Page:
In addition, experts recommend an exploration of contextual user behavior analytics to detect non-standard access behavior to servers.

Prevention: Background of the SolarWinds Attack

Let’s examine the SolarWinds attack in a bit more detail. First, as described earlier, according to FireEye analysis, the cyberattackers implemented updates to the SolarWinds.Orion.Core.BusinessLayer.dll components. These trojan updates were digitally signed as early as March 2020 and posted on the SolarWinds updates website. After the launch of the malicious update, the malware remained dormant for seven to 14 days; then it “woke up” and attempted to resolve a subdomain of the avsvmcloud[.]com. The DNS response eventually led to the establishment of C2 traffic that mimicked standard SolarWinds API communications protocol.

Now, any network security with signatures or threat intelligence feeds, including firewalls, secure web gateways, intrusion detection and prevention systems, could detect and stop the SUNBURST C2 communication. This is the result of network detection and response systems as well as DNS security.

Finally, this was implemented in December, nine long months after the attack commenced. Obviously, it’s impossible to determine how much data was infiltrated until the proverbial barn doors were finally closed.

A quick glance at this sequence of events proves that although detection and prevention systems are important and organizations should deploy a healthy mix of these, this architecture still does not give the peace of mind knowing that business-sensitive systems are secured from a potential breach.

Networks are in a constant state of breach and we need to deal with it effectively.

We can easily add more layers of detection and prevention, but this latest SolarWinds attack proves that we need to recalculate our path. We need to find the right way to mitigate the risks of a cyber-attack aiming at the organization’s critical business assets.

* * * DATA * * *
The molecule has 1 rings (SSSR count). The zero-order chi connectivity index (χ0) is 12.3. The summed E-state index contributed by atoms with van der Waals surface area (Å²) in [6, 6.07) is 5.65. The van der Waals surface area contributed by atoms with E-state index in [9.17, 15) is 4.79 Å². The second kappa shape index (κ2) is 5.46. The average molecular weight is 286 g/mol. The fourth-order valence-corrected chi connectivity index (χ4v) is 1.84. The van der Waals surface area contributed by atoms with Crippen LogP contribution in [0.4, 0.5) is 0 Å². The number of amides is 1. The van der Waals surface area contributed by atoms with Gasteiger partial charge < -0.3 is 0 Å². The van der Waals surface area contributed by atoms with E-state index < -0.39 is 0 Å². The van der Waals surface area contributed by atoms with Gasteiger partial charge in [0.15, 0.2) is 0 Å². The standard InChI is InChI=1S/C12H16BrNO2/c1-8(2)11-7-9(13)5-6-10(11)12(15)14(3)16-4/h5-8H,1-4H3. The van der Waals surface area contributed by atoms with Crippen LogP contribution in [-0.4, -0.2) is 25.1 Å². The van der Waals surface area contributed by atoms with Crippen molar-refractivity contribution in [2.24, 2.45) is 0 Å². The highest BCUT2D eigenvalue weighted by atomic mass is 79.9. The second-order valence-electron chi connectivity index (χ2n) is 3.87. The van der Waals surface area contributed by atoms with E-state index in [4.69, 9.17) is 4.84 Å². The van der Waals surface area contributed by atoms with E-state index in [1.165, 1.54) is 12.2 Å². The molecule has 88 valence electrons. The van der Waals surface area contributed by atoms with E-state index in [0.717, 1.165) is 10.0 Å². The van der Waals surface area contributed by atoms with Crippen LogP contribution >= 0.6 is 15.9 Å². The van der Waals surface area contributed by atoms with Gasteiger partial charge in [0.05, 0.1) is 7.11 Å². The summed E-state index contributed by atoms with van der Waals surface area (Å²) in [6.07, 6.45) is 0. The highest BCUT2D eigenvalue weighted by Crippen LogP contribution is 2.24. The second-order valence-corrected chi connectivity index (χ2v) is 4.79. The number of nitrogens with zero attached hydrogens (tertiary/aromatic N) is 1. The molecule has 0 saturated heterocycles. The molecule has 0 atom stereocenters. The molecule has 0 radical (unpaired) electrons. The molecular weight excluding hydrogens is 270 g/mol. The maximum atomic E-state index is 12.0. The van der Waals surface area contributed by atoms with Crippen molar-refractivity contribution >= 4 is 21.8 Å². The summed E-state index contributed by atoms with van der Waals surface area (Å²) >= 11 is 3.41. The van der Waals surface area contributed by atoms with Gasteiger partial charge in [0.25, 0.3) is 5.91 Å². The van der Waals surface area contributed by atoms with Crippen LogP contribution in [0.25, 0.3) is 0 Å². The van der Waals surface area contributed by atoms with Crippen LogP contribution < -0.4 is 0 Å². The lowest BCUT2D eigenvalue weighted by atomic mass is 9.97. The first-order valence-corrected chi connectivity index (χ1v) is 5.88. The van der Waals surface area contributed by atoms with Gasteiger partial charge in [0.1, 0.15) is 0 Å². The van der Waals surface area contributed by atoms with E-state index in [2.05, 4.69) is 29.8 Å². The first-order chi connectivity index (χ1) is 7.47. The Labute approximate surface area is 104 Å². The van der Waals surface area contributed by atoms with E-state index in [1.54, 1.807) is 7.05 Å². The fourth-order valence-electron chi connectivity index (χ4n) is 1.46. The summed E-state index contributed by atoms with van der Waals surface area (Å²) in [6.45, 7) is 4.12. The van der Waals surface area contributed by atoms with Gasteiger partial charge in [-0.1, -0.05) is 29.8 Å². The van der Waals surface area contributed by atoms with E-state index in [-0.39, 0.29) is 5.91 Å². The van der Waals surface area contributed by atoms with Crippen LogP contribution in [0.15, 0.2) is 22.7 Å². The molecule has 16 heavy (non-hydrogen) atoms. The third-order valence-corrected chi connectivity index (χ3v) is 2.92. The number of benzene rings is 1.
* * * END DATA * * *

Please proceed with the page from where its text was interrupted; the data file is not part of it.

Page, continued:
XM Factor is Needed

XM Cyber Dashboard

Every organization needs to be able to easily answer one simple question – are our critical business-assets, our “crown jewels,” secured or not?

At XM Cyber, our roots include a deep understanding of how an adversary thinks, the techniques and tools attackers use, and all the tactics they are likely to employ to reach your organization’s “crown jewels.”

The XM Cyber “assumed-breached philosophy” and derived solution platform helps the security and IT operation teams to continuously achieve the highest possible security posture and operational efficiency by focusing and remediating the critical exposures risking business-sensitive systems.

Our Attack-Centric platform continuously identifies new exposures and attack vectors, prioritizes the cyber risks that affect business-sensitive systems, and provides context-sensitive least-effort remediation options.

We cement this understanding into the core of our XM Cyber Platform for hybrid cloud environments. Organizations can rely on our ability to easily answer the very simple question:

Are your critical business assets secured — or not? You need XM Cyber to help you see your system through the eyes of a hacker and resolve prioritized security exposures before they can be exploited.

Shaul Efraim is Senior Vice President Marketing, XM Cyber